Thursday, 29 June 2017
Saturday, 24 June 2017
I've been wanting to create an illustrative map of my hometown, Oxford, for quite a while now. After a little research I came across plenty of interesting things to draw. With a total of 38 colleges on offer (13 appear on my selected slice of Oxford's city centre), Oxford is filled with an varied richness of: restaurants, shops and enough pubs for a jolly good pub crawl.
That was a few months ago and then other projects took precedence and I lost my momentum. Fast forward to two weeks ago and what should come across my path, but a map making course given by Nate Padavick (They Draw and Travel) on Sketchbook Skool. Perfect, it was a no brainer. A week long course, with the potential of a completed map (for me, of Oxford) at the end of it. So, I dove in (add to a the other three courses I'm was already doing—I'll never learn!)
The course was inspiring and the instruction from concept to finished map, clear and easy to follow. I've uploaded my map to TDAT's website, with a feeling of achievement. If you'd like to see the whole map, you can HERE
You may also be interested to hear, as an artist, and in the light of environmental challenges, I'm currently writing a creative E-Course. Due to appear later in the year or early 2018.
In it, the problem is addressed through hands on creativity, along with sources, resources and an informed environmental awareness.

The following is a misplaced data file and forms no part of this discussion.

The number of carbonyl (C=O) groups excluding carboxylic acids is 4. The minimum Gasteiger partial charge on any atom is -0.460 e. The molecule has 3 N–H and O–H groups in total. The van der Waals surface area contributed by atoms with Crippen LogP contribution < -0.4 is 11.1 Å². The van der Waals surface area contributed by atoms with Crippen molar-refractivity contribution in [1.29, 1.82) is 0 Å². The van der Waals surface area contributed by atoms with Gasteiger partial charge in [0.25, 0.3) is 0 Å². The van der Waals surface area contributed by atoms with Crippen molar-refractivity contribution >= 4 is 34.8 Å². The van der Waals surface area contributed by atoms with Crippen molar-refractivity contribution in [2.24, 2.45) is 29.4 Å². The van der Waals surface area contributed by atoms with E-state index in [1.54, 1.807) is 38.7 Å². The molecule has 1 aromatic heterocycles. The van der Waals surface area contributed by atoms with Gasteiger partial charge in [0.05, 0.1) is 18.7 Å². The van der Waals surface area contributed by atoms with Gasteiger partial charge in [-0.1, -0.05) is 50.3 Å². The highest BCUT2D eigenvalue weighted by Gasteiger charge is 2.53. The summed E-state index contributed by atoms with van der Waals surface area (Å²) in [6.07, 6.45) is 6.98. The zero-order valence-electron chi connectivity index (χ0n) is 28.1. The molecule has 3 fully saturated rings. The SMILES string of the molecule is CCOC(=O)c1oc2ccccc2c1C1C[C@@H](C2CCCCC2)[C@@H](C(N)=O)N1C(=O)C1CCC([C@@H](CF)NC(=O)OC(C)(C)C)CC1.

It's an E-Course for adults wishing to take time for themselves creatively as well as meet others of a like mind. Regardless of artistic experience or creative level—so that includes you!
If you'd like to be kept up to date on my E-Course as it progresses, or have always wanted to take part in a creative class, with an environmental flavour, please, sign up for my newsletter to be kept up to date on my progress: HERE
The newsletter is a digital feast that will arrive in your inbox monthly, it also includes my most current illustrative work.
Thank you for reading.
Website: Alison Day Designs
Friday, 16 June 2017
Did you know most plastics will take anywhere from 450 to 1000 years to biodegrade? There are even some that won't biodegrade ever—so, what are we thinking?
Mild attempts to reduce the plastic bag flow are made by some supermarkets, with a money back incentive, to encourage you to reuse the bag on your next visit. Methinks this is merely lip service and a ploy to make you revisit their shop.